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Oceanic seabirds chase tropical cyclones
How Rare Books and Archives are Helping Us to Understand Our Changing Natural World
How a Trove of Whaling Logbooks Will Help Scientists Understand Our Changing Climate
With rising ocean temperatures, our ecosystems are vulnerable. Extreme temperature events – known as Marine Heatwaves – are more prominent over the globe.
WHOI Physical Oceanographer publishes peer-reviewed book about the Indian Ocean
WHOI Sea Grant commits $1.7 million to advancing research in coastal and marine science
Analysing the history of the Indian Ocean with past cruise records and sediment cores
Twin ocean climate anomalies may trigger heat and drought in 2024.
Volcanic eruptions found to dampen Indian Ocean Dipole events for up to 8 years.
Hurricane Lee, as seen by a National Oceanic and Atmospheric Administration Satellite on Friday night, Sept. 8, 2023.
Heat domes, extreme weather dominate 2023 headlines in U.S. but not the Northeast. Why?
New England researchers use 'treasure trove' of historic whaling logbooks to study climate shifts. The Boston Globe
Gulf of Maine sees second-hottest year on record, report shows, ‘getting to the edge of habitability’
Changes in Pacific Ocean temperature patterns during El Nino/La Nina cycles have far-reaching consequences in other ocean basins, and remote impacts on the Indian monsoon and water resources in the South Asia region. (Illustration by Natalie Renier, © Wood Hole Oceanographic Institution)
“Marine Heatwaves,” a fabric installation by Deb Ehrens working with scientists Caroline Ummenhofer and Svenja Ryan, is among the works in the new show, “Synergy Part II,” at the Falmouth Art Center.
Sailors who kept logbooks on whaling ships had a lot of time on their hands. Sometimes, they also drew images to document their experiences.  (Jayne Doucette)
Cape Range cave in Northwestern Australia. Changes in the isotopic composition of the stalagmites in Cape Range and the Kimberley region in northern Australia reflect rainfall over Australia from tropical cyclones and the monsoon. (Photo by Darren Brooks /Australian Speleological Federation, Perth, Australia)
Stored within the pages of the 18th and 19th-century whaling logbooks is a cache of ancient weather records, meticulously logged by crews traversing the world’s oceans.
Rapid warming in the Gulf of Maine reverses 900 years of cooling
Saltier Seas Mean Heavy Summer Rains for US Midwest
Scientists link the changing Azores High and the drying Iberian region to anthropogenic climate change
Spain and Portugal suffering driest climate for 1,200 years, research shows
Expanding ‘Azores high’ driving ‘unprecedented’ changes in western Europe’s climate
Creating synergy through art and science
Winds of History: At the Providence Public Library, a huge trove of meticulously recorded whaling logbooks opens a window for climate-change research
Scientist evaluate the evidence for an intensifying Indian Ocean water cycle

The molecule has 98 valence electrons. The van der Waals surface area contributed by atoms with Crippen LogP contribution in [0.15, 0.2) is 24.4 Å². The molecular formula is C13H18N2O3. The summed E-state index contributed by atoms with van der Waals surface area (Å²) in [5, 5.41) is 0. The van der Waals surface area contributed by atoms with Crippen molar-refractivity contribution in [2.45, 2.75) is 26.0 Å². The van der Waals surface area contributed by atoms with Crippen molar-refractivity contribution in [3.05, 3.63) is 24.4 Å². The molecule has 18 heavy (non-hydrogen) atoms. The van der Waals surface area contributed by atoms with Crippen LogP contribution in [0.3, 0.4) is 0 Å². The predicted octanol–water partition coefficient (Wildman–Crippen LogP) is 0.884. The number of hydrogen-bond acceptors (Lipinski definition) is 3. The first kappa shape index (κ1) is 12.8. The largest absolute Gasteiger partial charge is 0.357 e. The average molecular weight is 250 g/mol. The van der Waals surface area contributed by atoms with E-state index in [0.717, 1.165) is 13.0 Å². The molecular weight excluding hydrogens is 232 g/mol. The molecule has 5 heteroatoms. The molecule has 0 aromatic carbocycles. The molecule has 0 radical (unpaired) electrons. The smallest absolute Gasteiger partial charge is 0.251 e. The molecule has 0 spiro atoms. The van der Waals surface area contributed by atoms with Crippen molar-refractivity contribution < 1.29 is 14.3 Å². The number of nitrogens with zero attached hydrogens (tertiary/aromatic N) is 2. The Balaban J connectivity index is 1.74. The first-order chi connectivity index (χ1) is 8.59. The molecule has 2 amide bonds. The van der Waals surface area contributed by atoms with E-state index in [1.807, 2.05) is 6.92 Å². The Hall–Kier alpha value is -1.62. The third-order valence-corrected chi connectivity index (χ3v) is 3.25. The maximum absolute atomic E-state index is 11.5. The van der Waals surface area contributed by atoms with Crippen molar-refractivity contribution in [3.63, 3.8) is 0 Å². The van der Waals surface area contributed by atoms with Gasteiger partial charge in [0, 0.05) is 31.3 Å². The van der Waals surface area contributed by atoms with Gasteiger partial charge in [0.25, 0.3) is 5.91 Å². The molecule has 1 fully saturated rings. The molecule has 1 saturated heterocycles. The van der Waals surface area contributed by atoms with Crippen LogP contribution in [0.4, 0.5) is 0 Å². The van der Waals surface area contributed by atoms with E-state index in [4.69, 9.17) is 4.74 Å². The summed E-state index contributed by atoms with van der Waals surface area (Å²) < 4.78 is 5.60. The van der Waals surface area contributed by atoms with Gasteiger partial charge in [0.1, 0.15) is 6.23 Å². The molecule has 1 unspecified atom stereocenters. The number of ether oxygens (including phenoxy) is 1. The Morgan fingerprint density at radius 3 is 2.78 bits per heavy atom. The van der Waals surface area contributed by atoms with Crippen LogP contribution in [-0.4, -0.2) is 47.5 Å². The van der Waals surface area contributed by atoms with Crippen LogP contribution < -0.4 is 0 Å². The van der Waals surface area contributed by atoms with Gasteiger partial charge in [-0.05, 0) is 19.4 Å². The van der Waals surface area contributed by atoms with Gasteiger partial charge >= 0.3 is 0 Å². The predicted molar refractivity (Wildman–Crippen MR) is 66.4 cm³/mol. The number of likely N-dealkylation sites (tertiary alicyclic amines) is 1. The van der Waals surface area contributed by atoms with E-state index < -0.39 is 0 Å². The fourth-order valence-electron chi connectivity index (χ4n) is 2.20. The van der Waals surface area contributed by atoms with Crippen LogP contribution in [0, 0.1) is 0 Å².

Project funded to digitize and mine weather data from whaling logbooks
Study reconstructs ancient storms to predict changes in a cyclone hotspot
Review Evaluates the Evidence for an Intensifying Indian Ocean Water Cycle
Artists Team up with Scientists for Art Show
Fossil coral from Indonesia were used to reconstruct Indian Ocean Dipole variability
Studies investigate marine heatwaves, shifting ocean currents
Indian Ocean Current: Six Artistic Narratives
Habitat loss, climage change make for an uncertain cricket harvest in Uganda
Indian Ocean dipole events, linked to bushfires and floods, are becoming stronger and more frequent, scientists say
Centuries-old whaling logs yield clues for modern-day climate studies.
Mining climate clues from our whaling past
Sea surface salinity is starting to rival other methods for seasonal rain forecasting.
Davis, Immerzeel, Santos, Turner, and Ummenhofer Receive 2018 James B. Macelwane Medals
After a record dry, 2018 may be the year of the Indian Ocean Dipole
Study Links Natural Climate Oscillations in North Atlantic to Greenland Ice Sheet Melt
Pacific influences decadal Indian Ocean heat content via two distinct mechanisms
2018 AGU Union Medal, Award, and Prize Recipients announced
Multidecadal Indian Ocean variability linked to the Pacific
Extreme Climate - A conversation with WHOI's Caroline Ummenhofer
Ocean salinity is a predictor of terrestrial precipitation
Indo-Pacific tropical rain belt expanded and contracted in the past
Climate change and La Niña may bring sever floods to Australia
Climate Change Boosted Australia's 2010 Floods
OCCI-funded research awarded Alexander von Humbold Fellowship for Indian Ocean research
Alexander von Humbolt Foundation Honors Two WHOI Scientists
Myanmar monsoon drought variability inferred by tree rings over the past 300 years: linkages to ENSO
Insight: Indian Ocean plays crucial role in supporting monsoon
Positively helping rains
Indian Ocean sea temperature linked to Australian drought
Westerly influence determines southern rainfall?

Multi-Media and Outreach

Wind: Guiding Earth's Future
The log book of the whaling vessel Marcella out of New Bedford at the Providence Public Library, which owns one of the five largest collections of whaling log books in the country. (Jesse Costa/WBUR)
Extreme Weather | MIT Challenges from Nord Anglia Education: Sea Sleuths ft. Dr. Caroline Ummenhofer
Maritime Historians and Scientists Collaborate to Better Understand Trends in Climate Science
Indian Ocean Current: The Asian Monsoon
The Indian Ocean as One of the Great Frontiers in Oceanography
Oceanhackweek 2020: Project Presentation - Visualizing the shelfbreak front with OOI data
Understanding how the Indian Ocean affects regional and global climate has come a long way
Indian Ocean Dipole ABC News Australia Interview with Caroline Ummenhofer
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